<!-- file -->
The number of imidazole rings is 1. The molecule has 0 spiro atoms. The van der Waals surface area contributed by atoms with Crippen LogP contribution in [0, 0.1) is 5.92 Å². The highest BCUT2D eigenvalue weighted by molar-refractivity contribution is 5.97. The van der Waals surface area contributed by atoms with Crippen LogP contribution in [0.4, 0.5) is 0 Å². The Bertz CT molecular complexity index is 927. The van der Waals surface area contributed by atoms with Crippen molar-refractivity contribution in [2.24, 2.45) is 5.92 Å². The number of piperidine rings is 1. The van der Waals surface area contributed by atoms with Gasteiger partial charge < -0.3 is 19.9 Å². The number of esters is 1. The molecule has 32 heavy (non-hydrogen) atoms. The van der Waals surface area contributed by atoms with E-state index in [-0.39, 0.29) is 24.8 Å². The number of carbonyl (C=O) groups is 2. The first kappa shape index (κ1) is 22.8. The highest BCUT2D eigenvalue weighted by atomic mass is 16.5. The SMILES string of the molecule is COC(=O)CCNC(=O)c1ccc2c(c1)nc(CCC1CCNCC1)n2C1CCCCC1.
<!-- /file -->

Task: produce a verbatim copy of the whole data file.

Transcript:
The number of imidazole rings is 1. The molecule has 0 spiro atoms. The van der Waals surface area contributed by atoms with Crippen LogP contribution in [0, 0.1) is 5.92 Å². The highest BCUT2D eigenvalue weighted by molar-refractivity contribution is 5.97. The van der Waals surface area contributed by atoms with Crippen LogP contribution in [0.4, 0.5) is 0 Å². The Bertz CT molecular complexity index is 927. The van der Waals surface area contributed by atoms with Crippen molar-refractivity contribution in [2.24, 2.45) is 5.92 Å². The number of piperidine rings is 1. The van der Waals surface area contributed by atoms with Gasteiger partial charge < -0.3 is 19.9 Å². The number of esters is 1. The molecule has 32 heavy (non-hydrogen) atoms. The van der Waals surface area contributed by atoms with E-state index in [-0.39, 0.29) is 24.8 Å². The number of carbonyl (C=O) groups is 2. The first kappa shape index (κ1) is 22.8. The highest BCUT2D eigenvalue weighted by atomic mass is 16.5. The SMILES string of the molecule is COC(=O)CCNC(=O)c1ccc2c(c1)nc(CCC1CCNCC1)n2C1CCCCC1.